“Let your accomplishments speak for you and don’t distract people with storytelling,” she said.

“Finally, we tell people: While you are waiting for the speeches of your leaders, there are mothers who are waiting for the return of their children from the rubble — the priority is for them, not for you.”

Many Lebanese welcomed LBCI’s announcement, with several taking to social media to praise the move — especially given that Nasrallah spoke at a press conference at 5:30 p.m. local time, his first address since the blasts.

“Not only Nasrallah, but all speeches, by all parties. They are nothing more than propaganda. They own their own propaganda bullhorns, so let them use those to address their sheep, rather than block the airwaves for the rest of us,” Raghda Azad, a policy adviser, told Arab News.

“Not that LBC is a model or anything, but all television outlets should stop unquestioning and uncritical reports of so-called leaders,” she added.

However, some doubt the move will not be followed by other stations.

“I think it would be great if they all do. But I think because many people care what he says, stations feel like they should oblige,” Aya Chamseddine, a Beirut-based researcher, told Arab News.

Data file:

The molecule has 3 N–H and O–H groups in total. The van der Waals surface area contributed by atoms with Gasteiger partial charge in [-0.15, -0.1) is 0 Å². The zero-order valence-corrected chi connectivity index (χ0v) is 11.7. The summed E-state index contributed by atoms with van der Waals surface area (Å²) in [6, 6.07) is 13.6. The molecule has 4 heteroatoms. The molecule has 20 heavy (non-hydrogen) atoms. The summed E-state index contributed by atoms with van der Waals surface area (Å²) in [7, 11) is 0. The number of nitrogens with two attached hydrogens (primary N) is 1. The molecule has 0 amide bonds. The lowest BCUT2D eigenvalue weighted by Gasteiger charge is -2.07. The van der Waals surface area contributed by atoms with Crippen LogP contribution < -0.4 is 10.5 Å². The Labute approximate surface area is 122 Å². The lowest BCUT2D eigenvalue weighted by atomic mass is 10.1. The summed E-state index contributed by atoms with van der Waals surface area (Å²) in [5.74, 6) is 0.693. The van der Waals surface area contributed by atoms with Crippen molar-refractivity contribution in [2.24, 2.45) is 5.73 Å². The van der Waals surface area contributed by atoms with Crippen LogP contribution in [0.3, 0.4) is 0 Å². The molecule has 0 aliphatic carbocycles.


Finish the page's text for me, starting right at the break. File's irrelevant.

“Generally, people tend to — even if they loathe him — root themselves in front of TVs to watch and listen. His speeches are theatrics above all,” she said. “His narrative will be predictable. He will say they know more than anyone what it means to lose people. He’ll be insulting.”

A Lebanese media expert, who did not want to be named due to the sensitivity of the issue, disagrees with the move.

“CNN, even when it hates (US President) Trump, carries his speeches. Nasrallah is the biggest political player in the region; when he speaks people would want to listen because of his effect on politics and our daily lives,” he said.

“The issue is analyzing what he says later, and tearing it apart when it is false or stupid, like CNN does after every Trump speech or statement.”

The boycott comes three days after Beirut was rocked by two blasts when 2,700 tons of ammonium nitrate confiscated six years ago and left in a port storage hangar exploded.

The massive explosions left at least 140 people dead, over 5,000 injured and more than 300,000 homeless. Many say that government corruption and negligence are behind the explosion.